Ava - Exploring the Secret Burmese Capital
by Blake Johnson May 18, 2017
On the road to Sagaing, you should pay a visit to "Kingdom of Ava" (now known as Inwa or Innwa). Located about 20 kilometers to the south of Mandalay, Inwa is a world away from this bustling city. It is this peaceful beauty that makes its famous charming and attracts many tourists all over the world. A visit to Inwa is an interesting trip for you to discover a remarkably rural backwater studded with ruins, monasteries and temples.
History of Inwa, Myanmar
Today, Inwa is known as a sleepy rural destination; however, it was the ancient imperial capital of Burma from the 14th to 19th century. In Burmese, "Inwa" means "the Mouth of the Lake". The city was also named Yatnapura which means "the City of Gems". The first time it was set up as an imperial capital by King Thado Minbya in 1364. Throughout history, this ancient capital was rebuilt many times and ruled by varied Burmese Kings. Unfortunately, Inwa was destroyed totally by the earthquake in 1839. Just few of the former building remain at present, but it is still an attractive site. Tourists often travel to Inwa by horse cart. Also, cycling and walking are great ways to explore this quiet city easier and more flexible for village stops and interaction with local people.
The Grand Bagaya Monastery
Bagaya Monastery was constructed in the 1770s and used as a "monastic college" to educate royal people. With the material of teak wood, the monastery consists of 267 teak posts, in which the biggest post is about 18 meters high and 3 meters in circumference. The entire monastery is decorated by carved art works, floral arabesques, reliefs of birds and animals and small pillars. Bagaya Monastery also plays an important role as the place of Burmese cultural heritage including the antique architectures and sculptures. All local people can be proud of this magnificent monastery as an ancient arts museum.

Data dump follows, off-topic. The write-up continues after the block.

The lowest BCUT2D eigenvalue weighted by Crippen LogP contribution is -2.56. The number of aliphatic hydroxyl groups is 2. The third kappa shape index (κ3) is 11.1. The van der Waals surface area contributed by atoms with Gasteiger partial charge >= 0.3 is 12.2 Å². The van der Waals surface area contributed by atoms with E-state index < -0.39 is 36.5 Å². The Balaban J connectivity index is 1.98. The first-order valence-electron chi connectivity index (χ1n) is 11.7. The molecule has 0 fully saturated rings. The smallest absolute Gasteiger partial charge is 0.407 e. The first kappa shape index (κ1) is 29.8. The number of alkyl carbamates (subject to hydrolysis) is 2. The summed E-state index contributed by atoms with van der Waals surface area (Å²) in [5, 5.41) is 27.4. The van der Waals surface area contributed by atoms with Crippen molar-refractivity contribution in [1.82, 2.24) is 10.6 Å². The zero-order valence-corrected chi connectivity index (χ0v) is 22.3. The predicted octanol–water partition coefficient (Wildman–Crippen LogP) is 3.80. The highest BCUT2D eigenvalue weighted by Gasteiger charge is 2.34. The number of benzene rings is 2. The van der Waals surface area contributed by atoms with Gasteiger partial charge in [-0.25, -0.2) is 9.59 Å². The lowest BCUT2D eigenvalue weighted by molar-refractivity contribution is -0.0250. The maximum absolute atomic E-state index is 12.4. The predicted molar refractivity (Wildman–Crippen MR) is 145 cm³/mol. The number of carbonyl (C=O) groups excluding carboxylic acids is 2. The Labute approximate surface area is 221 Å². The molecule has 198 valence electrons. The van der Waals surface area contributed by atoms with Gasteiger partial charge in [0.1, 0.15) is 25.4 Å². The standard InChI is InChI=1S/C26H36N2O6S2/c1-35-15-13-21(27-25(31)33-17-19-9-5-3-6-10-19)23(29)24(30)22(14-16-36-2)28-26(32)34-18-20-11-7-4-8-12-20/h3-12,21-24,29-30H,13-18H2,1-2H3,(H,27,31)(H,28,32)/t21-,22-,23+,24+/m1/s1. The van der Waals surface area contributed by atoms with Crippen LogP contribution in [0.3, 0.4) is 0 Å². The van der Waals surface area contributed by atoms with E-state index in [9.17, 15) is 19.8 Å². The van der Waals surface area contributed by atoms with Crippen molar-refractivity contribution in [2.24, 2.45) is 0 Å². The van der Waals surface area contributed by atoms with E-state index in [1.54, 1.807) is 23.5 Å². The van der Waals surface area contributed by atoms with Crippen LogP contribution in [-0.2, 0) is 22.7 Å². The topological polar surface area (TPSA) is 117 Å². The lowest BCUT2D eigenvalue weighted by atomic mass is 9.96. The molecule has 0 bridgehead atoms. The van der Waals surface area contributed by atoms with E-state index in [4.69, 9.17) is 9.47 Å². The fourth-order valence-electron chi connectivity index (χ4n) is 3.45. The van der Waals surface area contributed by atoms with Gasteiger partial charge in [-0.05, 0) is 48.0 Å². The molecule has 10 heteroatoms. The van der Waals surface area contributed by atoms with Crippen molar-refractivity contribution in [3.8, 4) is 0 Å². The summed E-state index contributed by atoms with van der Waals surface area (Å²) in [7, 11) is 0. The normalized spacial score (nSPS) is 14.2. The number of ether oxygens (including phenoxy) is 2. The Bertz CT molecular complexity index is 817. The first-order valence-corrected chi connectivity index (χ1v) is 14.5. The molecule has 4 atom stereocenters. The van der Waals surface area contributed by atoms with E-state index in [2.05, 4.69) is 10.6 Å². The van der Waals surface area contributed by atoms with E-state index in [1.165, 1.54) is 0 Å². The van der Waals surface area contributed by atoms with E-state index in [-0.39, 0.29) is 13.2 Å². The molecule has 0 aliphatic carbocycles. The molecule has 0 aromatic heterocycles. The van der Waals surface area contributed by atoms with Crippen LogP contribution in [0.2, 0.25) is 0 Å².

Maha Aungmye Bonzan Monastery
Maha Aungmye Bonzan Monastery (known as Brick Monastery) was built in 1822 by Queen Nanmadaw Me Nu, Queen of King Bagyidaw. Among the Burmese monasteries, it is one of the greatest brick one decorated with flora and stucco. In 1839, the monastery was also destroyed by the earthquake and reconstructed in 1873 by Queen Sin Phyu Ma Shin. Maha Aungmye Bonzan is one of the best preserved monasteries in Inwa with a number of stupas and a covered in Burmese graffiti bell. Moreover, it is a great place to see the wholes Sagaing Hill and Inwa Bridge across the Irrawaddy River.
Watchtower Nan Myint
Watchtower Nan Myint is the only building remained in King Bagyidaw's palace. It was constructed in 1822 with the height of 30 meters in the north of Inwa, near Inwa Bridge for the purpose of military in the third Anglo-Burmese war. Because of the 1839 earthquake, just the lower part was remained and recovered as its original structure. The watchtower is one of the typical constructions of Burma architecture in the early 19th century. According to local history, this watchtower is the last one constructed to protect Burma's ancient capital during the war years, so it is the site preserving many historical values to explore.
Inwa Archaeological Museum
Inwa Archaeological Museum has two halls including mainly the 19th-century marble Buddha statues. An interesting highlight in this museum is the footprint of the giant 18th-century Buddha. Besides,it also stores the black-and-white photos of Ava Bridge in the past and WWII's in 1942. From the museum, you can see stunning views of sunset and surrounding stupas.
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